‘I want to quote some Satchel Paige’

Rabbi James Rudin
Rabbi James Rudin Courtesy of Saint Leo University

Rabbi James Rudin, 88, and recently knighted by Pope Francis for his work on Jewish-Catholic relations, would have Biden consider Psalm 90 and Psalm 71. The latter reads: “Cast me not off in the time of old age; When my strength faileth, forsake me not.”

How would Rabbi Rudin have Biden, a practicing Catholic, interpret them?

“When you get into your 80s, you see the finish line coming,” he said from his home on Sanibel Island, Florida. “So each day is precious and you really have to ask, what are my values? What am I leaving behind for friends and family?

“We have a limited horizon and you have to face that. That doesn’t mean you get depressed; that means the journey of life is coming to an end sooner rather than later so are you going to use your time wisely — which you should have been doing all your life.”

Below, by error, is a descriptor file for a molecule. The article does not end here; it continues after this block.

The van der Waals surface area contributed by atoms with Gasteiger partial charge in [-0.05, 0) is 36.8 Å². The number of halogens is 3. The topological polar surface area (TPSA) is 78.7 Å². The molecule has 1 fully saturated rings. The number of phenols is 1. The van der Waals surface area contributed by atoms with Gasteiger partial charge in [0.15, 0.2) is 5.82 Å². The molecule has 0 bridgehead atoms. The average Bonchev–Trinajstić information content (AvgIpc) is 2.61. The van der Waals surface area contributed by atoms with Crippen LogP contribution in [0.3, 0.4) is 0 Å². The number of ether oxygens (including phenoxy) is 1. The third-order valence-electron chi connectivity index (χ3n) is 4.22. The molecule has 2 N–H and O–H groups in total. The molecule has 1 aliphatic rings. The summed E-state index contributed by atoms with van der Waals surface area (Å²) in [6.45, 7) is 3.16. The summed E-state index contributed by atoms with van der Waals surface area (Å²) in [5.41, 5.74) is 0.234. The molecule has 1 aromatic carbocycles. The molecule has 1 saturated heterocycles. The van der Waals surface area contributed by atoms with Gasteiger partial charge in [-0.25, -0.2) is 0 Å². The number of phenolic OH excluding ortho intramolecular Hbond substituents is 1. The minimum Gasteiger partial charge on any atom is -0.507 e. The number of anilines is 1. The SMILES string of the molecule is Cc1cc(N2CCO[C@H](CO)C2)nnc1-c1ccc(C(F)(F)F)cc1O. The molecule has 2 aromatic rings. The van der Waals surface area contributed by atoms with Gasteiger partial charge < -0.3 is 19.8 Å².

That limited horizon should inspire people to make better choices, he said.

Rudin added a non-biblical addendum.

“Then I want to quote some Satchel Paige,” he said, referring to the great Negro Leagues baseball star and Hall of Famer. “He said, ‘Never look back because they might be gaining on you.’ Just keep looking forward.”

Grandchildren sans parents

Howie Jacobs
Howie Jacobs Courtesy of Howie Jacobs

Entrepreneur Howie Jacobs, who will turn 89 next month, is quick to point out he is not retired, but manufactures magnetic picture frames. He has two words for the president: water volleyball.

“I am in the swimming pool three mornings a week,” he said from his 55-and-older community in Clifton, New Jersey. “It is wonderful exercising and we do a lot of kibitzing. He should try it.”

Jacobs and his wife of 42 years, Roz, head a blended family of six children. “We were the original Brady Bunch,” he said. “We each had three children and a dog. The only thing we didn’t have was a maid.”